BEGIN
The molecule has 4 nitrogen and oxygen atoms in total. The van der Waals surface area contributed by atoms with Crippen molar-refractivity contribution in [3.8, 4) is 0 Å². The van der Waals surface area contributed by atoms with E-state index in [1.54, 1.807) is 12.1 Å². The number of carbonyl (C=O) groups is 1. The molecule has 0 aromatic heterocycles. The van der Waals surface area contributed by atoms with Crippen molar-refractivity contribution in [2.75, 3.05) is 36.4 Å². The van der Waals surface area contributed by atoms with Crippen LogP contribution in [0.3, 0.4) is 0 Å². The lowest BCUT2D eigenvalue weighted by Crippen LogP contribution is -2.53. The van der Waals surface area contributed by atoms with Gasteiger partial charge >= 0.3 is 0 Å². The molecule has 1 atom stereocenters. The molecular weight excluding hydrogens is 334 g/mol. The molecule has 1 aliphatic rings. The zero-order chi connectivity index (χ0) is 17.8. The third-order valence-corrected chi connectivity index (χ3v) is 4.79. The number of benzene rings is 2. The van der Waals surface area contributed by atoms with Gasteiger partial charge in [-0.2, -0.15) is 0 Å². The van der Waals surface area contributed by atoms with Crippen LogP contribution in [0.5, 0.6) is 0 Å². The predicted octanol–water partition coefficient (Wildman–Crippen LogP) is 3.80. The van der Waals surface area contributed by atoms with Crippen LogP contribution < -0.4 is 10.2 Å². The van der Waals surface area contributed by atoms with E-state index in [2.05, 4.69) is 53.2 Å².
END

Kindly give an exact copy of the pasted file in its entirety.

The molecule has 4 nitrogen and oxygen atoms in total. The van der Waals surface area contributed by atoms with Crippen molar-refractivity contribution in [3.8, 4) is 0 Å². The van der Waals surface area contributed by atoms with E-state index in [1.54, 1.807) is 12.1 Å². The number of carbonyl (C=O) groups is 1. The molecule has 0 aromatic heterocycles. The van der Waals surface area contributed by atoms with Crippen molar-refractivity contribution in [2.75, 3.05) is 36.4 Å². The van der Waals surface area contributed by atoms with Crippen LogP contribution in [0.3, 0.4) is 0 Å². The lowest BCUT2D eigenvalue weighted by Crippen LogP contribution is -2.53. The van der Waals surface area contributed by atoms with Gasteiger partial charge >= 0.3 is 0 Å². The molecule has 1 atom stereocenters. The molecular weight excluding hydrogens is 334 g/mol. The molecule has 1 aliphatic rings. The zero-order chi connectivity index (χ0) is 17.8. The third-order valence-corrected chi connectivity index (χ3v) is 4.79. The number of benzene rings is 2. The van der Waals surface area contributed by atoms with Gasteiger partial charge in [-0.2, -0.15) is 0 Å². The van der Waals surface area contributed by atoms with Crippen LogP contribution in [0.5, 0.6) is 0 Å². The predicted octanol–water partition coefficient (Wildman–Crippen LogP) is 3.80. The van der Waals surface area contributed by atoms with Crippen LogP contribution < -0.4 is 10.2 Å². The van der Waals surface area contributed by atoms with E-state index in [2.05, 4.69) is 53.2 Å².